She also translated works by Joseph Priestley, Henry Cavendish, and others for Lavoisier’s personal use. This was an invaluable service to Lavoisier, who relied on Marie-Anne’s translation of foreign works to keep abreast of current developments in chemistry. In the case of phlogiston, it was Marie-Anne’s translation that convinced him the idea was incorrect, ultimately leading to his studies of combustion and his discovery of oxygen gas.
Marie-Anne was also instrumental in the 1789 publication of Lavoisier’s Elementary Treatise on Chemistry, which presented a unified view of chemistry as a field. This work proved pivotal in the progression of chemistry, as it presented the idea of conservation of mass as well as a list of elements and a new system for chemical nomenclature. Marie-Anne contributed thirteen drawings that showed all the laboratory instrumentation and equipment used by the Lavoisiers in their experiments. She also kept strict records of the procedures followed, lending validity to the findings Lavoisier published.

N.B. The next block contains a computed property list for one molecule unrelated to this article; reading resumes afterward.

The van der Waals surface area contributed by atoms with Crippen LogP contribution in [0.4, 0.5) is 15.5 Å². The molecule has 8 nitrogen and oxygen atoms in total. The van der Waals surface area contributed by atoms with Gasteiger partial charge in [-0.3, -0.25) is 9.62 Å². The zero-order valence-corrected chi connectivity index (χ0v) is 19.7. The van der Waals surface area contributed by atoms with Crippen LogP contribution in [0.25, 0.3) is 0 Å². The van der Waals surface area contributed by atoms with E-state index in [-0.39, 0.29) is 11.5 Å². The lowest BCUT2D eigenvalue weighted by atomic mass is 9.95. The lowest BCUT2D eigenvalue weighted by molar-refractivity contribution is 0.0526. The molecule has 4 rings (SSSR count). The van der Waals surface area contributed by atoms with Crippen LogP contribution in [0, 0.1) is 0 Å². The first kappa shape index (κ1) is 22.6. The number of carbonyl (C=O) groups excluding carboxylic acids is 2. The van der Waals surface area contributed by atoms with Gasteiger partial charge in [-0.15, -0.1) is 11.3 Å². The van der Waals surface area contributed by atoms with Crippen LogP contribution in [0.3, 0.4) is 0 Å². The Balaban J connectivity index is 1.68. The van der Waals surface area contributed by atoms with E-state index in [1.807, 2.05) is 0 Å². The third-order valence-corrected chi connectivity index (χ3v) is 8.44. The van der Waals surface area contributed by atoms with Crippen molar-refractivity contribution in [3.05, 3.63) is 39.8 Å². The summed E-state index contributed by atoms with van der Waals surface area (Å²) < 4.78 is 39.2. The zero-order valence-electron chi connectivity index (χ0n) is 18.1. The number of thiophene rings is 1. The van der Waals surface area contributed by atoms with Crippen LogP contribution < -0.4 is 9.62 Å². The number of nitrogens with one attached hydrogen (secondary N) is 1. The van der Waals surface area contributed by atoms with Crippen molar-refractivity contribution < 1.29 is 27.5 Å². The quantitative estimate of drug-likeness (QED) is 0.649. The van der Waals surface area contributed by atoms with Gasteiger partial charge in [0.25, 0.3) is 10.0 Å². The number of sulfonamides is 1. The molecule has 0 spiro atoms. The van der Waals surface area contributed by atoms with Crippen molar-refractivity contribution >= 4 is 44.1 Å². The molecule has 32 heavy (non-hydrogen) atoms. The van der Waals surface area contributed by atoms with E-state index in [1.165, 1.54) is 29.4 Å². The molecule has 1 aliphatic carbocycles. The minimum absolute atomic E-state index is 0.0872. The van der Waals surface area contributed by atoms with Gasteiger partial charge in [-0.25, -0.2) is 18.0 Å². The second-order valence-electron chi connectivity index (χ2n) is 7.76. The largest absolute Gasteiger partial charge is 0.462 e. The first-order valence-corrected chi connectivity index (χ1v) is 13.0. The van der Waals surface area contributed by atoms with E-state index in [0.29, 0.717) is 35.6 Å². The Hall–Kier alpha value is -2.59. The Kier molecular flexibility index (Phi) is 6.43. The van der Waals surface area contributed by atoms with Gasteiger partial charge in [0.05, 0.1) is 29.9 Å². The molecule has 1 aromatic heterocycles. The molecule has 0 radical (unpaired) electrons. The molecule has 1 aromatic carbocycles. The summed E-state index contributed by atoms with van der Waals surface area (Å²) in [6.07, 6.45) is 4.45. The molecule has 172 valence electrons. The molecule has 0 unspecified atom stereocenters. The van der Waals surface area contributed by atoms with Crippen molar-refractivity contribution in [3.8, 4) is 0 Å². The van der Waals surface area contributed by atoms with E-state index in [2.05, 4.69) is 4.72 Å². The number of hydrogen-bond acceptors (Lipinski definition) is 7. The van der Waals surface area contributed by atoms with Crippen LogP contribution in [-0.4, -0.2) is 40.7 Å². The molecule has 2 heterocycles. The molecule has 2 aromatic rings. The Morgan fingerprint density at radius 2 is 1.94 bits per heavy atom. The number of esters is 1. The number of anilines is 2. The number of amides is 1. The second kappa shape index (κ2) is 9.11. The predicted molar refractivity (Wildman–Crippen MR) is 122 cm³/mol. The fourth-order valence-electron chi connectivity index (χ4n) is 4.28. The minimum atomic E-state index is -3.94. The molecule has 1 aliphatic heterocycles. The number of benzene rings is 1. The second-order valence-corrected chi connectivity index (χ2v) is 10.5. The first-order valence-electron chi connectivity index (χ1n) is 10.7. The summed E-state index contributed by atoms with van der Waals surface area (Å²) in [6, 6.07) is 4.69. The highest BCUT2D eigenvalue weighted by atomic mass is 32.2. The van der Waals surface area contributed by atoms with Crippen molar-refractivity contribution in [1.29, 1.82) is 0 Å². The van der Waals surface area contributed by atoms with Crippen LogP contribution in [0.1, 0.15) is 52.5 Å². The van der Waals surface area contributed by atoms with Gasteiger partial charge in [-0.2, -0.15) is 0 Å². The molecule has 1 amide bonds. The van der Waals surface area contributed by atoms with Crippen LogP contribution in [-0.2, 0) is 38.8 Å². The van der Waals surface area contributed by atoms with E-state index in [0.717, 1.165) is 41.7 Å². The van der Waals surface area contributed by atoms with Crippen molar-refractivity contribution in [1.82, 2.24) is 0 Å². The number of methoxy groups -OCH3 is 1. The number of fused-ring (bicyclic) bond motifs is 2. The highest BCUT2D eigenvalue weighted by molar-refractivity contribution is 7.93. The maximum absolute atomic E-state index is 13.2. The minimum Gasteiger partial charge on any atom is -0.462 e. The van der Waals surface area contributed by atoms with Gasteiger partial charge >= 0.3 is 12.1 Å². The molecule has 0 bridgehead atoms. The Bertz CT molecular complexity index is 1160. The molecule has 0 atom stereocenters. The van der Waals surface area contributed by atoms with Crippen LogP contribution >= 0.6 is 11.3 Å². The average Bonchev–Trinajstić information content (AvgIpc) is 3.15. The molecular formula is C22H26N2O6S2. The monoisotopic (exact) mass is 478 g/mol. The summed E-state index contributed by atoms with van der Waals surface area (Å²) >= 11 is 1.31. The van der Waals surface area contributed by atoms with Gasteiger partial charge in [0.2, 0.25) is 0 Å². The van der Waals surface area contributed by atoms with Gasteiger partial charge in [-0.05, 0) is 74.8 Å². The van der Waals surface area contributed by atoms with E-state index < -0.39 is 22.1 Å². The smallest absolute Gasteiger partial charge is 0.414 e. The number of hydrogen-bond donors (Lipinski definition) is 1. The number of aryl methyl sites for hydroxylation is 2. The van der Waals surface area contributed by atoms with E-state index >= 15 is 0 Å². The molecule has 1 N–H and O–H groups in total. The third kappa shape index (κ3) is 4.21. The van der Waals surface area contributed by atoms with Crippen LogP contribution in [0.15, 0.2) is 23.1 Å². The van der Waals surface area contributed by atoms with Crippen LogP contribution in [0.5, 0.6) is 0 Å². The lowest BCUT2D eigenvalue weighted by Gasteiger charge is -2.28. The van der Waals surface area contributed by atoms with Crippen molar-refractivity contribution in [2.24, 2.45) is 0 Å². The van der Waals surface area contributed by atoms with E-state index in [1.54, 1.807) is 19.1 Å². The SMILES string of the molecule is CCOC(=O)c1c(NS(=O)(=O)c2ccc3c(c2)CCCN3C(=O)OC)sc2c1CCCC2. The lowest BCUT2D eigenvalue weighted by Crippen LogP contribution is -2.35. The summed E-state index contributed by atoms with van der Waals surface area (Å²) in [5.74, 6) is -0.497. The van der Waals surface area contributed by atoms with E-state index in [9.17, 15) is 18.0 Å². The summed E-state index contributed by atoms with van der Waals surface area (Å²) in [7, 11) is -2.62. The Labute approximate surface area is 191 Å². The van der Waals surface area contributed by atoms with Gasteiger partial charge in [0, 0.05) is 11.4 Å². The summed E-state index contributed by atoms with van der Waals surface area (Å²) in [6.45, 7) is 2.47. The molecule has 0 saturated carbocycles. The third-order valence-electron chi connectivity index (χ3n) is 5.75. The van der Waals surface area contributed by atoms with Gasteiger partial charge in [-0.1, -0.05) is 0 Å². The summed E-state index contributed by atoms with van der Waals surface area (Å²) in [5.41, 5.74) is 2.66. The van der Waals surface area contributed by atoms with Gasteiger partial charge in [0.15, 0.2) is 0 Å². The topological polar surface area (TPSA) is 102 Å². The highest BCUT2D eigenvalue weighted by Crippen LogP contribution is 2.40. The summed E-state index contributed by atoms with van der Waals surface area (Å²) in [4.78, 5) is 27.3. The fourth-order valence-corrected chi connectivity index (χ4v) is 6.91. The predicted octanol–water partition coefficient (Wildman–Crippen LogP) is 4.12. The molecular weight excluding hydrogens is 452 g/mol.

— Wikipedia on Marie-Anne Pierrette Paulze
2010.12.06 Monday ACHK